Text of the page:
Anonymous More than 1 year ago
Sometimes I skim a history or science book that is a bestseller, but this book was so interesting that I read every word If you are a deeply religious person, only the first quarter of the book may interest you because as the book progresses it is clear that the historian is an atheist. That is no problem for me because I am more interested in his other ideas and his take on past periods in human history and possible human future. Some chapters are devoted to what makes humans happy and the author's twist on Existentialism.
Anonymous More than 1 year ago
This is an amazing book, written by an amazing man who has the wonderful ability to take very complicated issues and explain them as very simple ideas. Every Sapient on earth should read this book. It is a stunning book Which explains how we humans got here and where we are headed. It deserves our greatest respect for it's author and should be required reading in every classroom on Earth. This is the story about us,you and me and every human on Earth. Please read this and share it with everyone you know and pass it on to your Grandchildren for it is their generation to decide what will become of us.
Anonymous 6 months ago
While giving a good, quick surmise of sapien history, the author neglects the built in quality that humans contain which give them hope for a future life, a reason for being other than for procreation. That nameless thing that we all posess, an internal urge for self preservation beyond our day to day needs and a knowledge thst there is more to life on earth thsn we can imagine.
Anonymous More than 1 year ago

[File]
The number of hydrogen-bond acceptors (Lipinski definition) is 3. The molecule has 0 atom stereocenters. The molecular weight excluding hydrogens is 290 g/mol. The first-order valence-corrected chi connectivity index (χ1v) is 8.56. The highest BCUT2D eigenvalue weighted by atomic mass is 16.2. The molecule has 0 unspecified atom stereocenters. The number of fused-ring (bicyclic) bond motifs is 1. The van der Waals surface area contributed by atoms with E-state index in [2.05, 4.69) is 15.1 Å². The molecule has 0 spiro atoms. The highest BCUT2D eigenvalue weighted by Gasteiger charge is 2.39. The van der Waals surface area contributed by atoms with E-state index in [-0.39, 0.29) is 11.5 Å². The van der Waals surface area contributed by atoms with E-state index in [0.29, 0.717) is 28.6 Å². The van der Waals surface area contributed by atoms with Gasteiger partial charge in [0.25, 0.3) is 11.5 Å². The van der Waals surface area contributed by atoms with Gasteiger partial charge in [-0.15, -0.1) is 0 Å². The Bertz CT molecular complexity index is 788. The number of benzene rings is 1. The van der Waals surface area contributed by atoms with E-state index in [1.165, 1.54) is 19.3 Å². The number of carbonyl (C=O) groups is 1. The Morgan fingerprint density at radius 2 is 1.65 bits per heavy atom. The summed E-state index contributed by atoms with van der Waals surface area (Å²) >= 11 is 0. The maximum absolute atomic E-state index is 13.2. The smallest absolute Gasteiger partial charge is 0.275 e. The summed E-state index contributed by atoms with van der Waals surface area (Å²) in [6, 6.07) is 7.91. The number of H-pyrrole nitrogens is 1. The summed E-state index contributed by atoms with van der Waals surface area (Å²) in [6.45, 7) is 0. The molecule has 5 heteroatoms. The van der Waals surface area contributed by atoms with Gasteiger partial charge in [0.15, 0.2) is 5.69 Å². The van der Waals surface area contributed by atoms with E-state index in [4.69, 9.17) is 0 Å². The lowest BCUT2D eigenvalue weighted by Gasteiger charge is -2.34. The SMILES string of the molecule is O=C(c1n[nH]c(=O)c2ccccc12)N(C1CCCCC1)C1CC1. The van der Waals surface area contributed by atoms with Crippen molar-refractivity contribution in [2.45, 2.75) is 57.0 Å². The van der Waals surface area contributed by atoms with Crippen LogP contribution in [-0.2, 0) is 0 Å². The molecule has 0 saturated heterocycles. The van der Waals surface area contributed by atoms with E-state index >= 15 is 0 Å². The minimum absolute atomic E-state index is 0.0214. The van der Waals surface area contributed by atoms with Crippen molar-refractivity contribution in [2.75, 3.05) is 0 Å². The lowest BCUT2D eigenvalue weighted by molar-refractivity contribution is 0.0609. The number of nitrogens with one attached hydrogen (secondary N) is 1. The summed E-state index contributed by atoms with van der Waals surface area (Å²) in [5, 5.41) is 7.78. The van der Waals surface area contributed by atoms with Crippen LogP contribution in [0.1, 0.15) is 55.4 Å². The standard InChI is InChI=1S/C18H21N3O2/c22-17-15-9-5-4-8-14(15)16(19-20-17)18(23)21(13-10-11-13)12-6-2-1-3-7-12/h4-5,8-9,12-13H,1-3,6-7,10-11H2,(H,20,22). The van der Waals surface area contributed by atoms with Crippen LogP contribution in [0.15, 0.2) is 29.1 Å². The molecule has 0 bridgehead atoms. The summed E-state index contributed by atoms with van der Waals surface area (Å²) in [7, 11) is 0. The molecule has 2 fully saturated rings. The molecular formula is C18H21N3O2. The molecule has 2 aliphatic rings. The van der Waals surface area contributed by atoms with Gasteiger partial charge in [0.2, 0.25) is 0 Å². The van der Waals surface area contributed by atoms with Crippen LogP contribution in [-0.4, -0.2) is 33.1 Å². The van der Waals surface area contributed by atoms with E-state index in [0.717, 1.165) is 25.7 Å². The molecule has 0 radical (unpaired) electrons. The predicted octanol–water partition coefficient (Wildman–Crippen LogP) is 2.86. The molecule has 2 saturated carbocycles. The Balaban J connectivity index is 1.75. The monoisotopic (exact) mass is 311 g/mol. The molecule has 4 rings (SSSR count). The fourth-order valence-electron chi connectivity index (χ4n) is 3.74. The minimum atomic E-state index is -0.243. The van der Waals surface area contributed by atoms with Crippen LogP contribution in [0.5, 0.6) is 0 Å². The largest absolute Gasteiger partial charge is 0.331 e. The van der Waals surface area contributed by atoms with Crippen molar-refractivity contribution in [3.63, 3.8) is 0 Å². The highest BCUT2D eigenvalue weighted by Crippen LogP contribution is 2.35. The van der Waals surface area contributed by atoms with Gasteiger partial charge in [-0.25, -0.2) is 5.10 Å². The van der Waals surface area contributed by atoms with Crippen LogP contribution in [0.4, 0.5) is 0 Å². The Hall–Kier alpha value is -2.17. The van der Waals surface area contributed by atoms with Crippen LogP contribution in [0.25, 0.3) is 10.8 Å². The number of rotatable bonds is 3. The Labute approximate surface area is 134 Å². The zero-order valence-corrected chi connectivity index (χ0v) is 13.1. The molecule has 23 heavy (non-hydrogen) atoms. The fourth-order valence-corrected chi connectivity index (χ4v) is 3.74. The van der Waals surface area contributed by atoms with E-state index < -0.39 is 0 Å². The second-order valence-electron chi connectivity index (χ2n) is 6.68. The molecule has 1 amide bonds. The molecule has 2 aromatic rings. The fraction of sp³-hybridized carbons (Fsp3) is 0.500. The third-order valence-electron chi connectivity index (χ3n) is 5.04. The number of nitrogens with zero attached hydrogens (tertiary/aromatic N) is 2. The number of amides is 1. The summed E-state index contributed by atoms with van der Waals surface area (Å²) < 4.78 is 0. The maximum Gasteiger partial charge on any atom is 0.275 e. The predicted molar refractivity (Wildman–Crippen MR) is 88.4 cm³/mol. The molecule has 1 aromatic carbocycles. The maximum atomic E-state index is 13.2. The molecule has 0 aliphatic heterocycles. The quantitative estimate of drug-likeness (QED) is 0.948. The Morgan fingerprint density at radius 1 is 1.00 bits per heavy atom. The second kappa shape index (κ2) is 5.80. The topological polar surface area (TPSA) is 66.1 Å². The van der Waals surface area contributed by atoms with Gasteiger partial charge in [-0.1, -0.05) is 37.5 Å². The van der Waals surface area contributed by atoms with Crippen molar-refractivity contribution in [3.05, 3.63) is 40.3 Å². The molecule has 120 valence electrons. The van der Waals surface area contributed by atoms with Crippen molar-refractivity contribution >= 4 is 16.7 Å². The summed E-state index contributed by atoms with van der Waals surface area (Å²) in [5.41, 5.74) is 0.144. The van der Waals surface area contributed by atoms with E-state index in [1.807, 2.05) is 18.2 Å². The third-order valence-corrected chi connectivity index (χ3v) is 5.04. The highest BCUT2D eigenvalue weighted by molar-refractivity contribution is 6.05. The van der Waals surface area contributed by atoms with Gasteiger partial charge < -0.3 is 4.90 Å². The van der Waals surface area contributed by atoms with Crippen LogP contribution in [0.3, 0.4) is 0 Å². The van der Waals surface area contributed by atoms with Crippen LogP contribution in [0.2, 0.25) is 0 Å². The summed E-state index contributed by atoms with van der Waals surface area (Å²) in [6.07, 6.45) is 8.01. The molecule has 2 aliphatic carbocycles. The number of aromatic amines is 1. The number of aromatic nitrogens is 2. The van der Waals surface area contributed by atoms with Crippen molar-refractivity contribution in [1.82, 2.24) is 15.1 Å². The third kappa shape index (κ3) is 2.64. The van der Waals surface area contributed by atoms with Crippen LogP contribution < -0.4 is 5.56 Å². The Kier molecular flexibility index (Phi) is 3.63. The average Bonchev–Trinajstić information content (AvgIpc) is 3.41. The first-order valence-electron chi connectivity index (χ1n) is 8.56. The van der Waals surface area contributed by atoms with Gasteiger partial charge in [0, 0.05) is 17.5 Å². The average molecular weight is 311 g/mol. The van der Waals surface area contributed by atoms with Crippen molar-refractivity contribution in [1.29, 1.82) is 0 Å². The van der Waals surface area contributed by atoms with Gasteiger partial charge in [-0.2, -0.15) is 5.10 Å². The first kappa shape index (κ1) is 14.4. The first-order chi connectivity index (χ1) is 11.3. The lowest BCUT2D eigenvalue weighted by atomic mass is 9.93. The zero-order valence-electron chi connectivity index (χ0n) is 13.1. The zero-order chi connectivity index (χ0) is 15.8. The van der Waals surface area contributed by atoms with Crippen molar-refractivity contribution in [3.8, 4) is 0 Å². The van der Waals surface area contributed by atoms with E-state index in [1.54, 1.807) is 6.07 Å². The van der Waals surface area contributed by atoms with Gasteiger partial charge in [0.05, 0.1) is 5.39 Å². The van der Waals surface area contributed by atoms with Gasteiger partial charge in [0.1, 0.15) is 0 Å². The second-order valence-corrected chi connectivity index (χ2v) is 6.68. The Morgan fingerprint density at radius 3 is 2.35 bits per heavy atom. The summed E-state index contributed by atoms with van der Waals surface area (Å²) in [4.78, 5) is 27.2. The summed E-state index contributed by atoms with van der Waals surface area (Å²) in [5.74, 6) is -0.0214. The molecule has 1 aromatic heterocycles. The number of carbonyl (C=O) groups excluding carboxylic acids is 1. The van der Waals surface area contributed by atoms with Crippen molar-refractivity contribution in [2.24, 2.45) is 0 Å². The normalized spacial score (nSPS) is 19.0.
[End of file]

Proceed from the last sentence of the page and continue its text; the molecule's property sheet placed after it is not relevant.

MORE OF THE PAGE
Good reading
Anonymous More than 1 year ago
Well written and informative!
Anonymous More than 1 year ago
Yes, there is only so much we know scientifically about our past. Any author would need to fill pages with some personal opinions and theories. But this was one of the worst books I've ever tried to read. Others commented on reading the first 100 psges. Don't even bother. Find another source. The author quickly dives into speculation and tries to convince the reader that we(homo sapiens) are the worst thing in all of existence. Are we perfect? No. Is the past full of terrible events? Yes But things could be a lot worse.
Anonymous More than 1 year ago
Superb and thought provoking book, love his (Noah) chain of thought, I think I need to read the book over again from the beginning. Super book 5 stars.
Anonymous More than 1 year ago
If this book doesn't stop and make you think nothing will.
Anonymous More than 1 year ago
I really enjoyed this book. It is vey insighrful and offers a fresh insight on the major developments in history. It is right up there with Jared Diamond's Guns Germs and Steel. I did feel the Author copped out on trying to explain why most societies are patriarchal.
Anonymous 25 days ago
Thoroughly enjoyed this book. Read it twice and led a discussion on it. Wonderful, thought provoking insights!
Anonymous 10 months ago
What about Egypt? Not much on this but more focus on everything else.
SigmundFraud More than 1 year ago
Sapiens A Brief History of Humankind is just that. It begins with the earliest humans and there were several. We seem to think we have a monopoly on humanship but it is not true. There were many humans who did not make it. Homosapiens may have crowded them out. In the earliest years men were hunters and gathers. You will learn about the monkeys who are our closest relations. I enjoyed the book and think it is worth a detour.
Anonymous More than 1 year ago
Anonymous More than 1 year ago
Anonymous More than 1 year ago
THe first half of the book was excellent. Then it turned into a mere history book, although a potent history exploration. I found the history too many names and dates. Lots of ancient cultures and events like the Romans, Sumerians, and it was not the scope I cared for. The objective observations at the other half were very interesting and helped to apply to today's Homo Sapiens and understand why we are as such.
Brodk More than 1 year ago